If anyone had asked me where I’d be today five years ago, I would have said, right where I am. A terminal patient of the university, that everyone knew but never talked about, wasn’t going to make it home. Unfulfilled and completely drained, going to work each day only for the insurance, 401k, and money. The lifeblood of my soul intact at first, then seeping out slowly once the protective armor had been penetrated. Flowing full force in its frenzy, becoming weaker with each shot. Leaving behind a glassy eyed mannequin posed with a smile and a wave. I felt like the faded, dead tree in my yard that the resident pileated woodpecker pecks at endlessly, as if it can’t stop itself from doing what it has always done.
A year has now turned just past one, since my leave from all things familiar. Having landed in western North Carolina, where nothing is familiar, I actually feel like I am home. As if my life’s journey always planned on bringing me here. And at this milestone I have done some, if little, of what this journey was leading me to: writing. Writers write, right? I’ve done some of that, mostly in November during the annual NaNoWriMo (National Novel Writing Month). It seems that life’s journey was meant to be hard, tripping me up with time consuming activities: moving three times, finding/buying a house, losing my dad, (and the accompanying grief and sadness) and learning how to garden and care for a three acre homestead. Navigating a new life, forging a different path. And as the first leaves begin to fall to the ground and start to rust, that urge, that gnawing itch burns anew. Tickling me, taunting me, to put pen to paper and fingertips to keyboard. The flame is stoked now and yearns to be seen, the conflagration destroying any blank pages or screens in its way.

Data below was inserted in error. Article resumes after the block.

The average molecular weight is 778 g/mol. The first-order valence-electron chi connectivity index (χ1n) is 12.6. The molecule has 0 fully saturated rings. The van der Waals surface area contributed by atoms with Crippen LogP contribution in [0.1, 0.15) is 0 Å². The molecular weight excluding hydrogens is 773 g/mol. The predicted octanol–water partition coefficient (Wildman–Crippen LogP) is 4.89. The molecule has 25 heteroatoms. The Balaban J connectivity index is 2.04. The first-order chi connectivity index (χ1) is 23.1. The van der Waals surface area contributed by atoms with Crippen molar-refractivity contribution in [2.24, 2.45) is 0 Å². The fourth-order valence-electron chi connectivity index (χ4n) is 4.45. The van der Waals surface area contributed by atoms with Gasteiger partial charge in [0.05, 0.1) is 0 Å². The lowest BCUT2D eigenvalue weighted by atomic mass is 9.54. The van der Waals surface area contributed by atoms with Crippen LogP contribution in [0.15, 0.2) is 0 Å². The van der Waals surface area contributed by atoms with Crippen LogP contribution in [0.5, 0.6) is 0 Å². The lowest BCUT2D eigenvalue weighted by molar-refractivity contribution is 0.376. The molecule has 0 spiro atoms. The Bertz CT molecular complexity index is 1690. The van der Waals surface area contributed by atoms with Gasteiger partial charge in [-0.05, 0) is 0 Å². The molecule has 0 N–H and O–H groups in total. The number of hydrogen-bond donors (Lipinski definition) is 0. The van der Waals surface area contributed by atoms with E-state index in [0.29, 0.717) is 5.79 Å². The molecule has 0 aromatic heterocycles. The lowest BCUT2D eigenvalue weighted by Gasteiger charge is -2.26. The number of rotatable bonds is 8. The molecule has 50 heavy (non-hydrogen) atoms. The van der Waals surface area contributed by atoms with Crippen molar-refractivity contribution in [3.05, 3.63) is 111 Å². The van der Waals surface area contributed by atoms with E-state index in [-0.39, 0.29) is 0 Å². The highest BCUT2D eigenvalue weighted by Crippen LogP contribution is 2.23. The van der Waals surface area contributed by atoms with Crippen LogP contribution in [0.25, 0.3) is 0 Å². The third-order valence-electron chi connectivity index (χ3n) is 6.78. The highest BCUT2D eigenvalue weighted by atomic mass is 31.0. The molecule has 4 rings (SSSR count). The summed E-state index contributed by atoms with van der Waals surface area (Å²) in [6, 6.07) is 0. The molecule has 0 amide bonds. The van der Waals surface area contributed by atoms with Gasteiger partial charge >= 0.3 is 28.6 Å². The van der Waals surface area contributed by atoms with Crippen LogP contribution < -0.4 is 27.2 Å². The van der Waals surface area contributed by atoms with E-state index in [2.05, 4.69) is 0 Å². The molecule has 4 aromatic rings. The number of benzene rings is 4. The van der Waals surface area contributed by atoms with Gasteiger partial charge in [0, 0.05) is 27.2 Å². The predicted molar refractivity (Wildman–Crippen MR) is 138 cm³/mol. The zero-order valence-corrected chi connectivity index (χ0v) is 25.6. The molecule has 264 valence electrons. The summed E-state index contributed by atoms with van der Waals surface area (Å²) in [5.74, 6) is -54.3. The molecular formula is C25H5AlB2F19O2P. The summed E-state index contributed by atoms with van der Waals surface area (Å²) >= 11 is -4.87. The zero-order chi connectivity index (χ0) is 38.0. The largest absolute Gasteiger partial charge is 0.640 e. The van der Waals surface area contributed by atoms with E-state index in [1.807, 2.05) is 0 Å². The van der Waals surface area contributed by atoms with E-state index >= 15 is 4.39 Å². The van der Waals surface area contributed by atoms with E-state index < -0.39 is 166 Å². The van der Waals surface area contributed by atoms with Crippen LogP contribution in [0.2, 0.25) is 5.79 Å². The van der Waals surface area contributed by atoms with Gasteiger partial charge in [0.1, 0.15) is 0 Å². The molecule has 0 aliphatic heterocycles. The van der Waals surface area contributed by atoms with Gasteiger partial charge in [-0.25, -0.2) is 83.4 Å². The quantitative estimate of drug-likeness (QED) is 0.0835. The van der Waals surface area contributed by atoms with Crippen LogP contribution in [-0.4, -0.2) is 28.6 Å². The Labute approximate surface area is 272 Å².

I don’t know what I’m doing, and I don’t know how to get there. I have a LOT to learn. I need to put in the time. I need refresher lessons on grammar, point of view, and format, and half a dozen other things I don’t even know I need to know yet. I’ll put in 10,000 hours. But before I do that…
“Wiggle your big toe,” commands the atrophied Uma Thurman, aka The Bride, of her main piggy in Tarantino’s Kill Bill after an assassin-induced coma spanning five years.
I may have a lot of work ahead and hard truths to face, but I’ll tell ya one thing, this bride is alive and swinging Hattori Hanzu steel. Sayonara for now, I’ve got some snakes to slay.